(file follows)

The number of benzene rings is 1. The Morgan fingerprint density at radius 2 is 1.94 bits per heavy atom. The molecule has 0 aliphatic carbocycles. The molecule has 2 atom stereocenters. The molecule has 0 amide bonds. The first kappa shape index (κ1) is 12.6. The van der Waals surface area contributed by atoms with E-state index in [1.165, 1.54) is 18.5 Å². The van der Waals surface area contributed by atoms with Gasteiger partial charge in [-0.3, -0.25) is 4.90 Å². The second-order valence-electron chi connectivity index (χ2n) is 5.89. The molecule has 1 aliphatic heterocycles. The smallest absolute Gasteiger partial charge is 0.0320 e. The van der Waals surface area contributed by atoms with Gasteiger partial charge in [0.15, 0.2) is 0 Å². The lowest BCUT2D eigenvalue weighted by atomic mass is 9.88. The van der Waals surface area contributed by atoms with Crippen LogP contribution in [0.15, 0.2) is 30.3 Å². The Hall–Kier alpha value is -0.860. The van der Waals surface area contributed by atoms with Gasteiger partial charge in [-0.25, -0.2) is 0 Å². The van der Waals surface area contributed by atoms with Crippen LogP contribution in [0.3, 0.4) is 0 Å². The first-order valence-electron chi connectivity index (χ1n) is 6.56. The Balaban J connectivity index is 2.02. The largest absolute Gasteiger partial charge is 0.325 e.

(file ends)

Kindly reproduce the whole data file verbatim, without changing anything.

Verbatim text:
The number of benzene rings is 1. The Morgan fingerprint density at radius 2 is 1.94 bits per heavy atom. The molecule has 0 aliphatic carbocycles. The molecule has 2 atom stereocenters. The molecule has 0 amide bonds. The first kappa shape index (κ1) is 12.6. The van der Waals surface area contributed by atoms with E-state index in [1.165, 1.54) is 18.5 Å². The van der Waals surface area contributed by atoms with Gasteiger partial charge in [-0.3, -0.25) is 4.90 Å². The second-order valence-electron chi connectivity index (χ2n) is 5.89. The molecule has 1 aliphatic heterocycles. The smallest absolute Gasteiger partial charge is 0.0320 e. The van der Waals surface area contributed by atoms with Gasteiger partial charge in [0.15, 0.2) is 0 Å². The lowest BCUT2D eigenvalue weighted by atomic mass is 9.88. The van der Waals surface area contributed by atoms with Crippen LogP contribution in [0.15, 0.2) is 30.3 Å². The Hall–Kier alpha value is -0.860. The van der Waals surface area contributed by atoms with Gasteiger partial charge in [-0.25, -0.2) is 0 Å². The van der Waals surface area contributed by atoms with Crippen LogP contribution in [0.3, 0.4) is 0 Å². The first-order valence-electron chi connectivity index (χ1n) is 6.56. The Balaban J connectivity index is 2.02. The largest absolute Gasteiger partial charge is 0.325 e.